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Immunology. Jan 2008; 123(1): 6–10.
PMCID: PMC2433286

Special regulatory T-cell review: regulatory T cells and the intestinal tract – patrolling the frontier

Abstract

Tolerance to self and harmless antigens is one of the central features of the immune system, and it is obtained through a combination of multiple mechanisms. Discriminating between pathogens and non-pathogenic antigens is especially important in the intestine, which constitutes the main contact surface between the body and the outside environment. Recently, the role of Foxp3+ regulatory T cells (Treg) in the establishment and maintenance of tolerance has been the focus of numerous studies. In this review, we briefly discuss the historical background leading to the identification of Foxp3+ Treg and give an overview of their role in controlling systemic and mucosal immune responses.

Keywords: Foxp3, intestine, IL-10, regulatory T cells

Characterization of Treg

Evidence for active T-cell mediated regulatory mechanisms was found in the 1970s with the discovery of ‘suppressor T cells’.1 However, the cellular and molecular basis of this phenomenon was not clearly established and studies in this area were largely abandoned in the 1980s.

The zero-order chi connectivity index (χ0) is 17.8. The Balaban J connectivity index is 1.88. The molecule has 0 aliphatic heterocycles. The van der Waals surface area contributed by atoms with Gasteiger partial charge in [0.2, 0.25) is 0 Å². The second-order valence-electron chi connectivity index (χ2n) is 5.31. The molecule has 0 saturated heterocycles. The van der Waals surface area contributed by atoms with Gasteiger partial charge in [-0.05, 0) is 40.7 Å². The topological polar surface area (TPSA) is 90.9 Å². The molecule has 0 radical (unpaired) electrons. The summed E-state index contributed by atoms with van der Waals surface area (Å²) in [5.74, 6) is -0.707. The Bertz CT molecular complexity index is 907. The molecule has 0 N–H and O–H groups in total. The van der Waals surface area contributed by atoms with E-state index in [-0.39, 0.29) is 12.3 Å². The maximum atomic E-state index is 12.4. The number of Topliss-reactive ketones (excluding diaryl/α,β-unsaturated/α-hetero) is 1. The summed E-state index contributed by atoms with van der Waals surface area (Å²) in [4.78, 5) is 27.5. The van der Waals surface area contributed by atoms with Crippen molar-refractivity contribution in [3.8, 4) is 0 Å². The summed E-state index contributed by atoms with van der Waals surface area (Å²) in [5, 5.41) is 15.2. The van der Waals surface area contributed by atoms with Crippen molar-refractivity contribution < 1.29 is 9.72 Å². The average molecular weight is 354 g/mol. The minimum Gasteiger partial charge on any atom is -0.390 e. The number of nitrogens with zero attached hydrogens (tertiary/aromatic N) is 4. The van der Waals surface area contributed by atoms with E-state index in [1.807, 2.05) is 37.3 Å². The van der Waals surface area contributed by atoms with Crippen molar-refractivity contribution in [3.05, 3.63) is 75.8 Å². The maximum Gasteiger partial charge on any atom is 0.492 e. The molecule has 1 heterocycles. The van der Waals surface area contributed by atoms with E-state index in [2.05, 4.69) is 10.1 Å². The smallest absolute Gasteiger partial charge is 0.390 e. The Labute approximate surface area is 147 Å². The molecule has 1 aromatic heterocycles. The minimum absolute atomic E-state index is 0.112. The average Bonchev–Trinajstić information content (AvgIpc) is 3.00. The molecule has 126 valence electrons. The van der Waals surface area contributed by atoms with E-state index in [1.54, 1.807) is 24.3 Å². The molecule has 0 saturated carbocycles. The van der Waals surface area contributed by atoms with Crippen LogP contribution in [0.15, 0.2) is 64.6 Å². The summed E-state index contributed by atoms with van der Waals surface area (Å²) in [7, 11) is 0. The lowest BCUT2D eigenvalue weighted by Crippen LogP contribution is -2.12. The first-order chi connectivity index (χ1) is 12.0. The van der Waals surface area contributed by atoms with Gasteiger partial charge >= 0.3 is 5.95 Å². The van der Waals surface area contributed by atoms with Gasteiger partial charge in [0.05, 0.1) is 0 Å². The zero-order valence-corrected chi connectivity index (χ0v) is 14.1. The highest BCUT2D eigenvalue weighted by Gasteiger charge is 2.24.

In spite of this, a few groups continued to investigate dominant T-cell mediated immunoregulatory pathways. In these models, induction of lymphopenia through irradiation and/or neonatal thymectomy led not only to impaired immune responses, but paradoxically also to autoimmunity.2 Importantly, transfer of normal lymphocytes could prevent disease.3 Development of monoclonal antibodies allowed further characterization of the cell populations that could mediate suppression with evidence in T cell transfer experiments that both pathology and protection from disease were mediated by T cells.4,5 Importantly, naïve CD4+ T cells isolated from unmanipulated healthy animals also induced disease when transferred into immunodeficient recipients, showing that pathogenic cells are present in the normal T-cell repertoire.6,7 Self-reactive T cells were further identified in healthy humans.8 Despite these findings, autoimmune disease is relatively rare, indicating that regulatory mechanisms normally control this pathogenic activity.9 In complementary experiments, T cells with the ability to inhibit pathogenic responses were isolated from unmanipulated rodents.5,6,10,11

Further fractionation of the CD4+ T-cell subset showed that immune suppressive activity was enriched within the Lyt-1+ subset in mice and in the antigen-experienced CD45RClow fraction in rats.6,12 Encounter with the antigen in the periphery, however, did not seem to be essential for acquiring regulatory activity, as in vivo tolerance could also be achieved by the transfer of CD4 single positive thymocytes.11,13In vivo subset analysis by Sakaguchi et al.14 showed that the regulatory activity was enriched within the CD25+ population; this population was then found in humans and shown to suppress in vitro T-cell responses.1517 While CD25 remains the most widely used regulatory T cell (Treg) surface marker, it is neither Treg exclusive nor expressed by all Treg. The CD25+ T cell population still includes activated T cells with pathogenic rather than regulatory potential. Furthermore, the CD45RBlow CD25 population still possesses some regulatory activity. A more definitive Treg marker was needed.